Establish Your Identity interrogation techniques

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Establish your Identity techniques are a family of methods for obtaining information from subjects of interrogation. When they work, they result in the subject eagerly offering information. Their use tends to be limited to strategic or long-term interrogation, as they can require an enormous amount of work on the part of interrogators and support personnel. The interrogation team must construct an identity of a person, who would be in very serious difficulty if captured, an identity that the prisoner very much does not want to have.

Technically, it is psychologically coercive, but probably within the trickery permissible by the Geneva Conventions.[1]

If the prisoner is, in fact, a serious adversary with little hope of a good outcome, the technique is moot. When Heinrich Himmler, head of the Nazi SS was captured, he tried to convince his captors that he was a minor private soldier; there could be no worse outcome than being identified as who he was.

It is most effective when the prisoner is a mid-to-low-level part of a large organization; it is less effective with small non-national groups, but still can be a concern. A 1978 U.S. Army manual spoke of it being useful, during the Vietnam War, with captured insurgents who could be accused of being a senior Viet Cong officer wanted for serious offenses. For the method to be practical, the interrogators had to have plausible narratives or documents that could reasonably suggest that their prisoner is someone else. These need considerable effort to construct, especially if they employ File and Dossier interrogation techniques needing the preparation of volumes of documents, or the We Know All interrogation techniques that require the interrogators to have a very plausible story. As described in the guidance document, an "interrogator insists that the source has been identified as an infamous criminal wanted by higher authorities on very serious charges, and he has finally been caught posing as someone else. In order to clear himself of these allegations, the source will usually have to supply detailed information on his unit to establish or substantiate his true identity. The interrogator should initially refuse to believe the source and insist that he is the criminal wanted by the ambiguous "higher authorities." This will force the source to give even more detailed information about his unit in order to convince the interrogator that he is indeed who he says he is.""[2]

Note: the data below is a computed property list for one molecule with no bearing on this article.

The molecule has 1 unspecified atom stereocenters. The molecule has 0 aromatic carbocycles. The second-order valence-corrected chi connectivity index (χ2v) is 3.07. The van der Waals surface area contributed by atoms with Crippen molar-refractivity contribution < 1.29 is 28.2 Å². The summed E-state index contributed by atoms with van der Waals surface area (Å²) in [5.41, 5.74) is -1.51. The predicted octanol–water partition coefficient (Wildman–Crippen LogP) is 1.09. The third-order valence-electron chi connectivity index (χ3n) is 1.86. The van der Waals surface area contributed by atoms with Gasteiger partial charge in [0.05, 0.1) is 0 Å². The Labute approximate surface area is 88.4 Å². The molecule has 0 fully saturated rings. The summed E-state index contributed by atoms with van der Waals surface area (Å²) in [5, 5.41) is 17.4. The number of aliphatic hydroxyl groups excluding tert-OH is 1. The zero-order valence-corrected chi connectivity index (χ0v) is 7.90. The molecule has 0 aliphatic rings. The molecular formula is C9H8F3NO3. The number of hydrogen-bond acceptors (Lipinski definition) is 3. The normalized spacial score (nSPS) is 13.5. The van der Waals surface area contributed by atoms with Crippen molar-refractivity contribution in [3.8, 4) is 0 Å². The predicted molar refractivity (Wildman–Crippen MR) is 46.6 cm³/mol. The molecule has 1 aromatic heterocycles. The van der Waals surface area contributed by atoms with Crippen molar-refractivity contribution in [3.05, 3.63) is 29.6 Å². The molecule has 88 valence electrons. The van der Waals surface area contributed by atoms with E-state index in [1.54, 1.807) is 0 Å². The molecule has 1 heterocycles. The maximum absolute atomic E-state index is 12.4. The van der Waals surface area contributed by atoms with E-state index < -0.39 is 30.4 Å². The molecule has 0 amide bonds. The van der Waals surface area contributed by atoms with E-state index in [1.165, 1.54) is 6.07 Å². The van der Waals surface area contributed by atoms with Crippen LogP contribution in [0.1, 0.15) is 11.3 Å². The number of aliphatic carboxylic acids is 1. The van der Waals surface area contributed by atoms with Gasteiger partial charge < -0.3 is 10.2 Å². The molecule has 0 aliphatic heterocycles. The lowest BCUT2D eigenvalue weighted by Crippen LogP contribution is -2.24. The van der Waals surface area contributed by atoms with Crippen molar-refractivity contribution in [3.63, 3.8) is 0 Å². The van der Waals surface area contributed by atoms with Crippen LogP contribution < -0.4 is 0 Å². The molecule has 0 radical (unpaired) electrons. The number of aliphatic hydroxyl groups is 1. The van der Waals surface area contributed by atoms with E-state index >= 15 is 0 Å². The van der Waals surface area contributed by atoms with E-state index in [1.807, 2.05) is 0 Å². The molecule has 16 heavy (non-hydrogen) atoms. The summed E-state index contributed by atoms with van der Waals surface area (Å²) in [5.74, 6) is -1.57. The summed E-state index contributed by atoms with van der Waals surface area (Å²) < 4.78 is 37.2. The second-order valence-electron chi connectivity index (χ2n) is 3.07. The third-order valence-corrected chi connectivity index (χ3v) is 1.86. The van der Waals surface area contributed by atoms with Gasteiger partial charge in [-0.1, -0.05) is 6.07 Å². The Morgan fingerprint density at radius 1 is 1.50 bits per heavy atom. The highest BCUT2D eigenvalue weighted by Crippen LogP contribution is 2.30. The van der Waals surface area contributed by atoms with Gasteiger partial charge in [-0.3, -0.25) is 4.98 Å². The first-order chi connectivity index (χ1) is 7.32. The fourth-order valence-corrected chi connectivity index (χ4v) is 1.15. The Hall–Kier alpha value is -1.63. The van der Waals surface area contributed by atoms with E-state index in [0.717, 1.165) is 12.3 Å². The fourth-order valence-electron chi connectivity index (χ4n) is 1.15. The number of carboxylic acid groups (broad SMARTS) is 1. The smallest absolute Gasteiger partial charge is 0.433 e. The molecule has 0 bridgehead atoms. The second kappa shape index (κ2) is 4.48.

In Afghanistan, all of Mackay's prisoners were members of irregular units, so it was possible to use many variants. Accusing one of being a civilian-clothed spy, subject to summary execution, could be quite plausible. [3]

Both in Afghanistan and Iraq, there was the reverse problem: the interrogators truly believe that their prisoner is significant, but, in some cases, the prisoner was actually a low-level participant or even bystander, of a low enough actual status that his real identity might not be believed.

Guantamo guidance mentions this established technique only briefly. [4]

The goal is to induce the futility associated with the prisoner's ceasing of resistance, and the start of cooperation.

References

  1. Jennifer K. Elsea (September 8, 2004), Lawfulness of Interrogation Techniques under the Geneva Conventions, Congressional Research Service, CRS Order Code RL32567
  2. , Appendix H: Approaches, Field Manual (FM) 34-52: Intelligence Interrogation, U.S. Army, 8 May 1987
  3. Chris Mackey & Greg Miller (2004), The Interrogators: inside the secret war against al Qaeda, Little, Brown & Co., ISBN 0-316-87112-5, p. 480
  4. Jerald Phifer (October 11, 2002), Memorandum for Commander, Joint Task Force 170: Request for Counter-Resistance Strategies, Joint Task Force 170, Department of Defense